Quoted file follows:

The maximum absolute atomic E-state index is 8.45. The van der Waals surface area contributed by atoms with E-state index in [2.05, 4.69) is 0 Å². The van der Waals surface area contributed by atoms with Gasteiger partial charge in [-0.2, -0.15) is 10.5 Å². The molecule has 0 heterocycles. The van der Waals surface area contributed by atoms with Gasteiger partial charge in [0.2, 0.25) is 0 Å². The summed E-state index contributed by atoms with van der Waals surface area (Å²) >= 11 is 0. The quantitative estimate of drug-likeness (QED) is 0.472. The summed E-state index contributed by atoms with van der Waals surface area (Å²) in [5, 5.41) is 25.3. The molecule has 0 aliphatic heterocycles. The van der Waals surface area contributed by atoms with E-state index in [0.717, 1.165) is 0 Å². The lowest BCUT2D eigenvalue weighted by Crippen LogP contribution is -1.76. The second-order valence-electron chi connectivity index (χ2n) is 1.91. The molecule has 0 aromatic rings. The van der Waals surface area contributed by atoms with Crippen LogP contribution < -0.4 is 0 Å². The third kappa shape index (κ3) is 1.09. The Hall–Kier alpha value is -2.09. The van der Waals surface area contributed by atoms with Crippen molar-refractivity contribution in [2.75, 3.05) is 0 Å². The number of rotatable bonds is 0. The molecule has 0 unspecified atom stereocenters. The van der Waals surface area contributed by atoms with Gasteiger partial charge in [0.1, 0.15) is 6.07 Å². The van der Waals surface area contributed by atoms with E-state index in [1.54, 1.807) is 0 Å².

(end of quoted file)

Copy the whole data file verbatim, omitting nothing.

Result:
The maximum absolute atomic E-state index is 8.45. The van der Waals surface area contributed by atoms with E-state index in [2.05, 4.69) is 0 Å². The van der Waals surface area contributed by atoms with Gasteiger partial charge in [-0.2, -0.15) is 10.5 Å². The molecule has 0 heterocycles. The van der Waals surface area contributed by atoms with Gasteiger partial charge in [0.2, 0.25) is 0 Å². The summed E-state index contributed by atoms with van der Waals surface area (Å²) >= 11 is 0. The quantitative estimate of drug-likeness (QED) is 0.472. The summed E-state index contributed by atoms with van der Waals surface area (Å²) in [5, 5.41) is 25.3. The molecule has 0 aliphatic heterocycles. The van der Waals surface area contributed by atoms with E-state index in [0.717, 1.165) is 0 Å². The lowest BCUT2D eigenvalue weighted by Crippen LogP contribution is -1.76. The second-order valence-electron chi connectivity index (χ2n) is 1.91. The molecule has 0 aromatic rings. The van der Waals surface area contributed by atoms with Crippen LogP contribution < -0.4 is 0 Å². The third kappa shape index (κ3) is 1.09. The Hall–Kier alpha value is -2.09. The van der Waals surface area contributed by atoms with Crippen molar-refractivity contribution in [2.75, 3.05) is 0 Å². The number of rotatable bonds is 0. The molecule has 0 unspecified atom stereocenters. The van der Waals surface area contributed by atoms with Gasteiger partial charge in [0.1, 0.15) is 6.07 Å². The van der Waals surface area contributed by atoms with E-state index in [1.54, 1.807) is 0 Å².